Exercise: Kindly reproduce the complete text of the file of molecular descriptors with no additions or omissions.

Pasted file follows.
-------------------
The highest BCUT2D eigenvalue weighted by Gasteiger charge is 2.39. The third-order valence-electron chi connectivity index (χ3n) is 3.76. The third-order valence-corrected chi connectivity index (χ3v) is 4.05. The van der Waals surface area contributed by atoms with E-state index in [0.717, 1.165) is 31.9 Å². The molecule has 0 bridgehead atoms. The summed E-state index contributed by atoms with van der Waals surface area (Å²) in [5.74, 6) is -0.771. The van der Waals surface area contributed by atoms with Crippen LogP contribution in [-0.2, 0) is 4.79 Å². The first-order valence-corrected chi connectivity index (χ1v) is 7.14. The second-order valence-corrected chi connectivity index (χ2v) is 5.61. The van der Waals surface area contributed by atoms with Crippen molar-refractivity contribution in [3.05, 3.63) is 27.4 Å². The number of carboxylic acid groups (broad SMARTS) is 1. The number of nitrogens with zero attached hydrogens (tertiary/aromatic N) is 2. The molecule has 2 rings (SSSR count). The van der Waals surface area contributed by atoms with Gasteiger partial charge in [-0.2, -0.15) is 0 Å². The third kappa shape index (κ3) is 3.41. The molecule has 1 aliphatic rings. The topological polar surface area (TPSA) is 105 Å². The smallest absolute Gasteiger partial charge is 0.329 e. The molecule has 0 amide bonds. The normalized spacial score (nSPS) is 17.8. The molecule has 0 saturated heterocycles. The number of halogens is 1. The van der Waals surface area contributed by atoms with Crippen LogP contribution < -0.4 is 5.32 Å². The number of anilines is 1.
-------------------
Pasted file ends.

The highest BCUT2D eigenvalue weighted by Gasteiger charge is 2.39. The third-order valence-electron chi connectivity index (χ3n) is 3.76. The third-order valence-corrected chi connectivity index (χ3v) is 4.05. The van der Waals surface area contributed by atoms with E-state index in [0.717, 1.165) is 31.9 Å². The molecule has 0 bridgehead atoms. The summed E-state index contributed by atoms with van der Waals surface area (Å²) in [5.74, 6) is -0.771. The van der Waals surface area contributed by atoms with Crippen LogP contribution in [-0.2, 0) is 4.79 Å². The first-order valence-corrected chi connectivity index (χ1v) is 7.14. The second-order valence-corrected chi connectivity index (χ2v) is 5.61. The van der Waals surface area contributed by atoms with Crippen molar-refractivity contribution in [3.05, 3.63) is 27.4 Å². The number of carboxylic acid groups (broad SMARTS) is 1. The number of nitrogens with zero attached hydrogens (tertiary/aromatic N) is 2. The molecule has 2 rings (SSSR count). The van der Waals surface area contributed by atoms with Gasteiger partial charge in [-0.2, -0.15) is 0 Å². The third kappa shape index (κ3) is 3.41. The molecule has 1 aliphatic rings. The topological polar surface area (TPSA) is 105 Å². The smallest absolute Gasteiger partial charge is 0.329 e. The molecule has 0 amide bonds. The normalized spacial score (nSPS) is 17.8. The molecule has 0 saturated heterocycles. The number of halogens is 1. The van der Waals surface area contributed by atoms with Crippen LogP contribution < -0.4 is 5.32 Å². The number of anilines is 1.